If the information that was originally sought as depicted at step 802 is not available, then, as depicted at step 808 an advanced search mechanism is automatically selected. This advanced search mechanism is depicted in FIG. 6 as advanced knowledge base 712. If the resulting search of advanced knowledge base 712 yields adequate information, then, as illustrated at step 812, application help database 706 is automatically updated. If the search of advanced knowledge base 712 results in inadequate information, then, as depicted at step 816, a help desk entity is informed. This help desk entity may be one of several possible entities including help desk 710. Since the required help information is either not available or is incomplete at advanced knowledge base 712, the user who originally sent the help request as depicted at step 802 may not immediately receive the desired help information. As discussed previously in connection with advanced knowledge bases, information is accumulated over time to update such knowledge bases. Step 818 illustrates a generalized representation of such an update process in which the original request for help information is addressed in order to update advanced knowledge base 712 as depicted at step 818 and in turn to update application help database 706 as illustrated at step 820. As a user-friendly option, and as depicted at step 822 a message may be sent to the user notifying him or her of the status of his or her request for help.
Preferred implementations of the invention include implementations as a computer system programmed to execute the method or methods described herein, and as a program product. According to the computer system implementation, sets of instructions for executing the method and methods are resident in RAM of one or more computer systems configured generally as described above. Until required by the computer system, the set of instructions may be stored as a computer-program product in another computer memory, for example, in a disk drive (which may include a removable memory such as an optical disk or floppy disk for eventual utilization in disk drive).
The computer-program product can also be stored at another computer and transmitted when desired to the user's workstation by a network or by an external communications network. One skilled in the art can appreciate that the physical storage of the sets of instructions physically changes the medium upon which it is stored so that the medium carries computer-readable information. The change may be electrical, magnetic, chemical, or some other physical change. While it is convenient to describe the invention in terms of instructions, symbols, characters, or the like, the reader should remember that all of these and similar terms should be associated with the appropriate physical elements. Thus, a method for implementing the steps depicted in FIG. 7, can be accomplished with a computer-aided device. In such a method, data stored in a memory unit of a data-processing system such as a data-processing system, can represent steps in a method for implementing a preferred embodiment of the present invention.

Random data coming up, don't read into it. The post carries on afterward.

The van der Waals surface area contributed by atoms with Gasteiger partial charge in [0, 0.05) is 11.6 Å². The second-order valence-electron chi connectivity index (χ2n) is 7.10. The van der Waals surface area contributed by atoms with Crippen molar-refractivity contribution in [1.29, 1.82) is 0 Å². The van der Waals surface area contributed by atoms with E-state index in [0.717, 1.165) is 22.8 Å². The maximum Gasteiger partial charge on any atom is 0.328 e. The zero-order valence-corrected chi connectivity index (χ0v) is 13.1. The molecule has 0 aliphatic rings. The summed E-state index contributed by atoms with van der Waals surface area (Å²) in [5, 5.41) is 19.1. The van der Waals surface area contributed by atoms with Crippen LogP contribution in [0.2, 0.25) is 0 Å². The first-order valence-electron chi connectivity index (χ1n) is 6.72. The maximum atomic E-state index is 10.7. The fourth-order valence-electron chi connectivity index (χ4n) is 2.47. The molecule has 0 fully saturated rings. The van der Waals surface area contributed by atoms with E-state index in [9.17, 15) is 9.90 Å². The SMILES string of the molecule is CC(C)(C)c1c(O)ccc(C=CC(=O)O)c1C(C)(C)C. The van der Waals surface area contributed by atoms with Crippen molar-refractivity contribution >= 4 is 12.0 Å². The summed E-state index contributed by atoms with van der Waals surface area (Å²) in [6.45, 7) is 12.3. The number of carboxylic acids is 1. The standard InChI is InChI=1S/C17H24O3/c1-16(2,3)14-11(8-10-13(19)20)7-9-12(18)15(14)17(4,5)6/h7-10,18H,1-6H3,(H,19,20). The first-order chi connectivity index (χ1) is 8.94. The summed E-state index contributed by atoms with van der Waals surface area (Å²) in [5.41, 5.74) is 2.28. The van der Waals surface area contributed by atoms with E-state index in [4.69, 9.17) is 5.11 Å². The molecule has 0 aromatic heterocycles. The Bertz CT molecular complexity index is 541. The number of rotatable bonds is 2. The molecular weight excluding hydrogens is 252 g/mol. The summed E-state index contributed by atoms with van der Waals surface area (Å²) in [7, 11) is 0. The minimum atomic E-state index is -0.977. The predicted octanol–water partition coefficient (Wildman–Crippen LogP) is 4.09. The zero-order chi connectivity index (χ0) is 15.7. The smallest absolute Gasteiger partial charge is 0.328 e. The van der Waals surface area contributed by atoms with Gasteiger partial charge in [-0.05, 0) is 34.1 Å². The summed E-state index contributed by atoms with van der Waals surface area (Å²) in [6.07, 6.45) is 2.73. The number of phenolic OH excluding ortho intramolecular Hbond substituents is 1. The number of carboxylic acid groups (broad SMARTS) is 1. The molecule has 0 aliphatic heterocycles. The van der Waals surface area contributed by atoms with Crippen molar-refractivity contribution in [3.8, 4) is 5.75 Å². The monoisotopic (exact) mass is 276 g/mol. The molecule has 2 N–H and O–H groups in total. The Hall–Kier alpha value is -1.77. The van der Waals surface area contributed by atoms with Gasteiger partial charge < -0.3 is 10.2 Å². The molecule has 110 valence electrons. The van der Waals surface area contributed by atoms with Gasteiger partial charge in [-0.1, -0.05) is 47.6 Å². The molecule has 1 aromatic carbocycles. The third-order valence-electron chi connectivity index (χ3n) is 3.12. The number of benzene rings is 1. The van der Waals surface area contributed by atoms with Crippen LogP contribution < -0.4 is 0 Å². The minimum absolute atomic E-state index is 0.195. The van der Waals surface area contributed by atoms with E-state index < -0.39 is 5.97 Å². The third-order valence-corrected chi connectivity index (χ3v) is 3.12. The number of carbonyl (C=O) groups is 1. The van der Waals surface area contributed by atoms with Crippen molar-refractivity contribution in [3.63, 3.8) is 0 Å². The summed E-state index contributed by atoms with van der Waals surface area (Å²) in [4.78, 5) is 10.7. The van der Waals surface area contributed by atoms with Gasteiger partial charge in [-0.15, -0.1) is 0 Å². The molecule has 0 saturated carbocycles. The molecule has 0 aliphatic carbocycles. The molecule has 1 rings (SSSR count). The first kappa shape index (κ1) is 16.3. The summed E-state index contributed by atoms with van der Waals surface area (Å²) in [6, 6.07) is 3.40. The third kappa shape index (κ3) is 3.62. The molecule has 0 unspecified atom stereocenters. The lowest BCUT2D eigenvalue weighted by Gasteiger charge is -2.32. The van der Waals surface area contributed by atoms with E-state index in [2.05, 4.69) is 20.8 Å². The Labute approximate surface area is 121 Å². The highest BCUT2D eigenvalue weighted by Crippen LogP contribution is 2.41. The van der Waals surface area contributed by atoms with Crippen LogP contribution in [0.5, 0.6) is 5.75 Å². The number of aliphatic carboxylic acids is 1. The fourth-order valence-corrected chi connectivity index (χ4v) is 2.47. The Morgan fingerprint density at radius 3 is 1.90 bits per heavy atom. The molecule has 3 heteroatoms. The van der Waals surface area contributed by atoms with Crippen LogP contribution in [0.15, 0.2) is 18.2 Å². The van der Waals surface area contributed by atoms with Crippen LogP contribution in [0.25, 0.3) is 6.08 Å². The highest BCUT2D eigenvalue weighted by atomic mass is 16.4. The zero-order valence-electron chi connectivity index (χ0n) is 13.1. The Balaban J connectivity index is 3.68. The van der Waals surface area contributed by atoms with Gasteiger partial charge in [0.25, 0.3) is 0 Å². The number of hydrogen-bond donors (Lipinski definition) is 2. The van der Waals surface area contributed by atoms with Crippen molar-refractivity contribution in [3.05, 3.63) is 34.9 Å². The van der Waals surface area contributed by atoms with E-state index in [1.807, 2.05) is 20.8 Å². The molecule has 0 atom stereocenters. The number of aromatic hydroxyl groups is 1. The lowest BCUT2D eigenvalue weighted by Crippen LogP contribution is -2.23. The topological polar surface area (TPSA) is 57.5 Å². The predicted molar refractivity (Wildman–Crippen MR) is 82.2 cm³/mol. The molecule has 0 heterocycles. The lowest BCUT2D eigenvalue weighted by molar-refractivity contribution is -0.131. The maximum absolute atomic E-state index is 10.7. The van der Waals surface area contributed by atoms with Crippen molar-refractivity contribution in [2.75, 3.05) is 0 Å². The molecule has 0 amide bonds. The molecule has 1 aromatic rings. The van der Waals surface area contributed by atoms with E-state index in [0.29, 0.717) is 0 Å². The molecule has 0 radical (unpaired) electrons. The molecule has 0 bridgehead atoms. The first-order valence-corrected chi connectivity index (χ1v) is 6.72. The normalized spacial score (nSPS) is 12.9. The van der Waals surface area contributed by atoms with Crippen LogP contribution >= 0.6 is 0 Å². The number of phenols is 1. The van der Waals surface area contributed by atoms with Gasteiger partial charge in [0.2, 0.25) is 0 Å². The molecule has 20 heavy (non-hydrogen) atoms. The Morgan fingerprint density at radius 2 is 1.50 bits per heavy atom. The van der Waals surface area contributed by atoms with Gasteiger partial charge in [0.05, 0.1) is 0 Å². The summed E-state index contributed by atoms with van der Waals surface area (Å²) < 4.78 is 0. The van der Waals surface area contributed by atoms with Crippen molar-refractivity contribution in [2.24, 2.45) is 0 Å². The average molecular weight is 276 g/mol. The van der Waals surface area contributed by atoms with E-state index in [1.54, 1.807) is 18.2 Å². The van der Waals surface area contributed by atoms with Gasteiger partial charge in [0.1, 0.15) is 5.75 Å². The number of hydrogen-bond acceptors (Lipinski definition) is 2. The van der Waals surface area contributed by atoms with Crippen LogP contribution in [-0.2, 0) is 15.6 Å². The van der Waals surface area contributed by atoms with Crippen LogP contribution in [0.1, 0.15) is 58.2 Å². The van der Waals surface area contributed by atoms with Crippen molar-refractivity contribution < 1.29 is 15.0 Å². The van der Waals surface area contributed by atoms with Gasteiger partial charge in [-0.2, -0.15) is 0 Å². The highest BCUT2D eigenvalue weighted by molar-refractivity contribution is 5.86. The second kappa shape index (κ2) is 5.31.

While the invention has been particularly shown as described with reference to a preferred embodiment, it will be understood by those skilled in the art that various changes in form and detail may be made therein without departing from the spirit and scope of the invention. For example, the present invention is applicable to other communication networks besides the Internet, including “intranets” (i.e., networks internal to particular organizations). It is therefore contemplated that such modifications can be made without departing from the spirit or scope of the present invention as defined in the appended claims.
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|U.S. Classification||1/1, 718/102, 715/227, 715/249, 715/255, 715/273, 715/205, 715/253, 707/999.004|
|Cooperative Classification||Y10S707/99934, G06F9/4446|
|Dec 11, 1998||AS||Assignment|
Owner name: INTERNATIONAL BUSINESS MACHINES CORPORATION, NEW Y
Free format text: ASSIGNMENT OF ASSIGNORS INTEREST;ASSIGNORS:MANDYAM, SRIRAM S.;SAXENA, SHUBHADA;REEL/FRAME:009644/0643
Effective date: 19981211